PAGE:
rear window

we are all jimmy stewart being a jerk to grace kelly for no reason

In one of the buildings across the street from mine, there’s a top floor apartment that’s full of plants. Their greens burst out the view when the apartment’s tenant opens the window, which he does at least twice a day. He sits on the ledge five stories above the street with a clear drop below him, and, leaning half way out, no screen, sometimes dangling one leg over the side of the window, smokes a cigarette. No one else in the world has ever been cool or attractive. I want to be him. I despise my stupid little uncool frightened rule-following life, I regret getting married and giving up my vices, I regret everyone I called and didn’t call and every party I ever bailed on and every time I ever went home early and every time I ever said no to anything unless it was good for me. He smokes a cigarette and sometimes it’s raining while he does this and I am stolid and boring and I look like a department store and like a station wagon and I will never be beautiful again. I try not to stare but then again I figure he has to want exactly this reaction, or maybe he doesn’t, I don’t know, I don’t know what it’s like to be cool. Every time I see him smoking I know that I failed at every chance I ever had at being young and now I will never be young again.

Almost a year ago, in a slow and oppressively mild January, Thomas finally convinced me to watch Rear Window, a very famous movie about Jimmy Stewart being a dick to Grace Kelly for no reason. I am never going to really appreciate a Hitchcock movie. Hitchcock’s particular flavor of misogyny is the same one that several people I had the misfortune of loving very much when I was younger subscribed to, and Hitchcock movies will always feel to me like having again every argument I had when I was twenty-five. This doesn’t mean they aren’t brilliant movies; it means I am to an overwhelming degree incapable of perceiving them. There is too much of myself in the way. The icy blonde resentment of a world in which everything would be all right if the women would only be more beautiful, be more perfectly dressed, be more needless, feels too personal. This is my problem, not Hitchcock’s, but I did like Rear Window a lot. The reasons I liked Rear Window were as unreliably clouded by my taking everything personally as the reasons I hated Vertigo. Rear Window understands New York to be a story about the same thing I understand it to be about: other people’s windows.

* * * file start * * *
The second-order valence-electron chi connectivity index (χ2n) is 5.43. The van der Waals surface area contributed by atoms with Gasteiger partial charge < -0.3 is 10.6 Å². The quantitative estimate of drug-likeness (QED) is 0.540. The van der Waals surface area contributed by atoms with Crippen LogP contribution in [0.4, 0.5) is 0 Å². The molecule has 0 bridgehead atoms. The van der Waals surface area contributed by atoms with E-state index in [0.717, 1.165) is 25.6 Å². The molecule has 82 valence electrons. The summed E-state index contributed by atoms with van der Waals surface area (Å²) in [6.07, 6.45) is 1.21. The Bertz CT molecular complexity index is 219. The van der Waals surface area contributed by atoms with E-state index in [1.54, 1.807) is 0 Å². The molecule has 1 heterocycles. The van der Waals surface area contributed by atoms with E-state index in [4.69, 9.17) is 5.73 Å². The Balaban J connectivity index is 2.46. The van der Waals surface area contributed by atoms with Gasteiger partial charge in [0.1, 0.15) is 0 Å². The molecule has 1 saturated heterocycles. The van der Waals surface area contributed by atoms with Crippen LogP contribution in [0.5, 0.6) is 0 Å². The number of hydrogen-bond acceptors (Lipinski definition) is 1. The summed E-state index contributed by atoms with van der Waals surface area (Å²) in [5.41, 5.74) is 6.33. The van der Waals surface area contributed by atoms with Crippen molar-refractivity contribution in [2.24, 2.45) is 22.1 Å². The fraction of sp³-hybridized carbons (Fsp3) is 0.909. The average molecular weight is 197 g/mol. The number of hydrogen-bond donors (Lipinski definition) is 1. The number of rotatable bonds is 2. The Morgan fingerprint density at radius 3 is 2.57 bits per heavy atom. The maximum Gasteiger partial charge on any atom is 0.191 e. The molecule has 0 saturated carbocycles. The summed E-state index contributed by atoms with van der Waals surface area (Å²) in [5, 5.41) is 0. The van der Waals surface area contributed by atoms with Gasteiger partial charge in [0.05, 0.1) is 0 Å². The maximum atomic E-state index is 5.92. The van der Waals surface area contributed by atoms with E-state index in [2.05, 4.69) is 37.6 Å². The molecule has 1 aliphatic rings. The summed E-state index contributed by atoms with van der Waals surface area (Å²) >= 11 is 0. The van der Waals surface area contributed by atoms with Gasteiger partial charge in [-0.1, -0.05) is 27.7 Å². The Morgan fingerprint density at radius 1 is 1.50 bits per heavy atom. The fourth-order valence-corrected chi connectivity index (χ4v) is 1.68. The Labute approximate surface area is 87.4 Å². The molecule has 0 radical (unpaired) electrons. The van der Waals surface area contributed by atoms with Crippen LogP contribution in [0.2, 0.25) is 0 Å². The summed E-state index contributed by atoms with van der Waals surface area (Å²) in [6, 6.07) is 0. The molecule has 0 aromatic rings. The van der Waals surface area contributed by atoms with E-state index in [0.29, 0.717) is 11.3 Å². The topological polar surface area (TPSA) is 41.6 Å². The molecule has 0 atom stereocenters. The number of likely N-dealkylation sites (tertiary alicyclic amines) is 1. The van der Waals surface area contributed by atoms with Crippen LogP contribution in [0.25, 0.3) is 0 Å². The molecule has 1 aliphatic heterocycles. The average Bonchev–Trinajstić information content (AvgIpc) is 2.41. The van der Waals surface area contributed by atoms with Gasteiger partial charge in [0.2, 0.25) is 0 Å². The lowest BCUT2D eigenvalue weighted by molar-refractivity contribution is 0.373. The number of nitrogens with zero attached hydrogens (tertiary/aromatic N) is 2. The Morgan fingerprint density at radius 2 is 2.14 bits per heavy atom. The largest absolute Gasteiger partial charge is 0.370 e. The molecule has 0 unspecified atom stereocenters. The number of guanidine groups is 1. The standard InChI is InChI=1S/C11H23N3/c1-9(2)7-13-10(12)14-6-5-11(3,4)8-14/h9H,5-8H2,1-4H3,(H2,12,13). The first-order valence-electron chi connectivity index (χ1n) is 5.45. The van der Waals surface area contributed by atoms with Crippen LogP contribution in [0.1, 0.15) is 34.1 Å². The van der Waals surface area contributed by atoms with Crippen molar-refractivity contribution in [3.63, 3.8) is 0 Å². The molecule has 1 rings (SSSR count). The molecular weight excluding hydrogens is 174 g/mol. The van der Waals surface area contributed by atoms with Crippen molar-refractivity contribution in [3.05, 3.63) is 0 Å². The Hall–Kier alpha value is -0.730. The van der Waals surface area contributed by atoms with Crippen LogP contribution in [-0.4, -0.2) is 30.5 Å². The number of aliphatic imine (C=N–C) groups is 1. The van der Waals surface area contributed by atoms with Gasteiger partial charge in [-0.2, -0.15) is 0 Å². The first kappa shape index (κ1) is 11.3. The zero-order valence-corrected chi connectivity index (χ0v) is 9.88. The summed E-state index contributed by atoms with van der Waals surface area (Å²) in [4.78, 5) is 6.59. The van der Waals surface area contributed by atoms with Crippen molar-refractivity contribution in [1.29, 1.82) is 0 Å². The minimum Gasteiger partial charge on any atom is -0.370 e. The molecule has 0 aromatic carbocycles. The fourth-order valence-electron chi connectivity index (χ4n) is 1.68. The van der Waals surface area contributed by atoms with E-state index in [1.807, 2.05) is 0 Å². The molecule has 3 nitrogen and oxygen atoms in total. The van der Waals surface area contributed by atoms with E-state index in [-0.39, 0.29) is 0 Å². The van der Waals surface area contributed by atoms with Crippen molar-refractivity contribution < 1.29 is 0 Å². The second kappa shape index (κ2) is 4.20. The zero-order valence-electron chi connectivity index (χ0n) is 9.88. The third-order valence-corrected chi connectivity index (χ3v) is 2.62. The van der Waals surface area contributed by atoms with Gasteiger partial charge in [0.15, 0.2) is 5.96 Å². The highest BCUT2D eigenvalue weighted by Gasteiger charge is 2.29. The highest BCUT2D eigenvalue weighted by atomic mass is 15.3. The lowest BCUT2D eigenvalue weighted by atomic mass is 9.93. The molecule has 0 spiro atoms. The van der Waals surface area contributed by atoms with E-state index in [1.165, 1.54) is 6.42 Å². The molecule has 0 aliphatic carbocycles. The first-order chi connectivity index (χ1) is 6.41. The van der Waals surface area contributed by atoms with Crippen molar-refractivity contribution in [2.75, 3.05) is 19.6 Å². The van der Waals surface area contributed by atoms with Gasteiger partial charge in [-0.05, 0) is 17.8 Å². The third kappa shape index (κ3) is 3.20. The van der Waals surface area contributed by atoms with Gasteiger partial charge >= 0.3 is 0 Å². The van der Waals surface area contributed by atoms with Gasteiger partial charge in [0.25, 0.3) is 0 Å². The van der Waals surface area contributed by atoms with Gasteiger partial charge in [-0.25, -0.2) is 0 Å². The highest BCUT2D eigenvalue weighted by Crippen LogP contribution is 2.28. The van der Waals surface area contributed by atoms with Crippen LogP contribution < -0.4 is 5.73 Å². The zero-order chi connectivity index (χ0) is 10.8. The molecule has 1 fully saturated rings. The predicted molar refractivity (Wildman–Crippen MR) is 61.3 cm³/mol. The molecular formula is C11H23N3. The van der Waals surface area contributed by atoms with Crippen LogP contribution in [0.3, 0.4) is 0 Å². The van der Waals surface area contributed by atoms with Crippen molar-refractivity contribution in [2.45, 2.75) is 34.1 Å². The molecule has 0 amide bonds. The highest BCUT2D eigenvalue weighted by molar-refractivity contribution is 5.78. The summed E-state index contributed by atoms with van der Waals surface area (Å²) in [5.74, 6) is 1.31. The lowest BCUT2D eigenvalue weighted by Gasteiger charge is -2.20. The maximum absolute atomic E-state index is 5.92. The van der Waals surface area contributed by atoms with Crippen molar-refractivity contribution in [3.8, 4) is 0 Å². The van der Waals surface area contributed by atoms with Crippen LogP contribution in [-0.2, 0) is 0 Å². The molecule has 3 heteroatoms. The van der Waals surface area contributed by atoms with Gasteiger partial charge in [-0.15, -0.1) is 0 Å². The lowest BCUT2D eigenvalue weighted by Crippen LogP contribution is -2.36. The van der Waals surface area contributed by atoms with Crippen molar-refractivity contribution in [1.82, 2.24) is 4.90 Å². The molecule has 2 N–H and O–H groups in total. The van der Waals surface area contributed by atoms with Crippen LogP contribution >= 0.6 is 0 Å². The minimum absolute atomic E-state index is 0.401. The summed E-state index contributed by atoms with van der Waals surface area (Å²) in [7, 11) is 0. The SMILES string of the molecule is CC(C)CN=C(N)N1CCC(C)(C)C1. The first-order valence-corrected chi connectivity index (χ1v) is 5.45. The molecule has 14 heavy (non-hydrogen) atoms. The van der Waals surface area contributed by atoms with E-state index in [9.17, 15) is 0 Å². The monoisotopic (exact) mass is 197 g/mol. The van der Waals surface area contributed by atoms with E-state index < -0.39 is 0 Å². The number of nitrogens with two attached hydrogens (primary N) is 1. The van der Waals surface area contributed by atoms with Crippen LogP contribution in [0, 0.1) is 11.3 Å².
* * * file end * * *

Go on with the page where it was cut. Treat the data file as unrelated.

In Rear Window, Jimmy Stewart’s world shrinks to the size of what he can see from his window. Confined by an injury to one chair in his apartment’s bedroom, he survives his own version of quarantine (or lockdown, or whatever not-quite-accurate term we’re calling it today) by dragging his chair to face the window, and turning the view of the backs of buildings that face his into the world world, taking the same approach to it that he takes to his job as a photojournalist.

The stage set in Rear Window looks nothing like New York, but it nevertheless gets it right. The movie hums with that cooped-up voyeuristic certainty that all of my neighbors whose windows I can see into must necessarily be caught up in high-stakes soap operas and murder plots. Because their windows look like television screens, their lives must operate on the same level, with the same urgency, as television shows.

This isn’t particular to New York, of course. It’s merely that New York is the only place in which I’ve experienced this phenomenon, a life punctuated and underscored, given shape and dimension, by the lit-up windows that contain other people’s lives. If people sometimes come to cities like New York to be the main character in the story, I suspect they sometimes stay because they don’t have to be. Jimmy Stewart is the main character in Rear Window but also he pointedly isn’t; he is standing to the side of the proscenium stage, pulling back the curtain and directing the audience to watch the staged lives that play out within. He is the audience as much as we are. Cities make us the audience far more than they make us the main character.

My apartment is on the top floor of my small building. Looking north, I can trace where water towers chatter and huddle toward the horizon. Below them a collection of slightly ragged windows delineates where the sky starts and ends. Over six years now, I’ve watched lives play out in the rectangles of those windows, appearing and reappearing, moving in and moving out, packing and unpacking, falling in love, getting cats, staying up late working or fighting, talking out loud to computers.

One neighbor does yoga every morning. One neighbor leaves their Christmas lights up all year. One couple has an adorable dog who stands in the window all day and when I see him on the street going for a walk when I am going for a walk it feels like seeing a celebrity. In August, that couple moves out and another couple moves in and puts up houseplants and a Biden/Harris sign. They turn on colored lightbulbs at night for some reason; for a week or so the light in their window is a thick red as I am falling asleep and I convince myself they are practicing some kind of cool-person Satanic ritual. Two floors above them a new tenant arrives and on her first day there she tenderly places her fat orange cat in front of the window, as though showing him the view. A few weeks later her boyfriend comes over and I decide that I don’t like him, and neither does the cat.